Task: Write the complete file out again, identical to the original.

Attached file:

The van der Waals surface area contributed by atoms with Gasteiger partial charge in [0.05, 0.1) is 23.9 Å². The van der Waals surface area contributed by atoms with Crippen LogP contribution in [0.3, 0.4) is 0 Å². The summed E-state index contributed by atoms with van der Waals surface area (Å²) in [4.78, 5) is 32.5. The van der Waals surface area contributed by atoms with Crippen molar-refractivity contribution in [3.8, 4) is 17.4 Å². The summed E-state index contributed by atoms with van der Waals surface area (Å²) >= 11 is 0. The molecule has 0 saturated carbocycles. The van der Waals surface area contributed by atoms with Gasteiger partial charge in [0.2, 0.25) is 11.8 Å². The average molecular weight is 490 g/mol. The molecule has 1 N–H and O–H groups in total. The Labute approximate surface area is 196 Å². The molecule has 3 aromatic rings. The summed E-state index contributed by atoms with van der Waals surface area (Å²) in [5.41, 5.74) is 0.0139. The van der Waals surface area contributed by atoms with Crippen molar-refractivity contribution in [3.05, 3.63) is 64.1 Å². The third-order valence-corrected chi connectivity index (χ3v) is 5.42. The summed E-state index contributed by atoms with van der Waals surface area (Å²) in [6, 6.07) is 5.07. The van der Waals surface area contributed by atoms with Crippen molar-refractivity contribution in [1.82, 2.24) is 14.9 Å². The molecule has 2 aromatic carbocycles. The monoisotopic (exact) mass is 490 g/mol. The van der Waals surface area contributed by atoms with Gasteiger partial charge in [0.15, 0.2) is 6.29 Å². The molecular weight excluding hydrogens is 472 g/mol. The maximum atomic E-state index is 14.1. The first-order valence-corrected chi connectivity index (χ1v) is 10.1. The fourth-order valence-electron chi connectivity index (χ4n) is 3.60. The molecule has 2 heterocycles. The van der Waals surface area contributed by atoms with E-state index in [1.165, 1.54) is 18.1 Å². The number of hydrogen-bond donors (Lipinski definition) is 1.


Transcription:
The van der Waals surface area contributed by atoms with Gasteiger partial charge in [0.05, 0.1) is 23.9 Å². The van der Waals surface area contributed by atoms with Crippen LogP contribution in [0.3, 0.4) is 0 Å². The summed E-state index contributed by atoms with van der Waals surface area (Å²) in [4.78, 5) is 32.5. The van der Waals surface area contributed by atoms with Crippen molar-refractivity contribution in [3.8, 4) is 17.4 Å². The summed E-state index contributed by atoms with van der Waals surface area (Å²) >= 11 is 0. The molecule has 0 saturated carbocycles. The van der Waals surface area contributed by atoms with Gasteiger partial charge in [0.2, 0.25) is 11.8 Å². The average molecular weight is 490 g/mol. The molecule has 1 N–H and O–H groups in total. The Labute approximate surface area is 196 Å². The molecule has 3 aromatic rings. The summed E-state index contributed by atoms with van der Waals surface area (Å²) in [5.41, 5.74) is 0.0139. The van der Waals surface area contributed by atoms with Crippen molar-refractivity contribution in [3.05, 3.63) is 64.1 Å². The third-order valence-corrected chi connectivity index (χ3v) is 5.42. The summed E-state index contributed by atoms with van der Waals surface area (Å²) in [6, 6.07) is 5.07. The van der Waals surface area contributed by atoms with Crippen molar-refractivity contribution in [1.82, 2.24) is 14.9 Å². The molecule has 2 aromatic carbocycles. The monoisotopic (exact) mass is 490 g/mol. The van der Waals surface area contributed by atoms with Gasteiger partial charge in [0.15, 0.2) is 6.29 Å². The molecular weight excluding hydrogens is 472 g/mol. The maximum atomic E-state index is 14.1. The first-order valence-corrected chi connectivity index (χ1v) is 10.1. The fourth-order valence-electron chi connectivity index (χ4n) is 3.60. The molecule has 2 heterocycles. The van der Waals surface area contributed by atoms with E-state index in [1.165, 1.54) is 18.1 Å². The number of hydrogen-bond donors (Lipinski definition) is 1.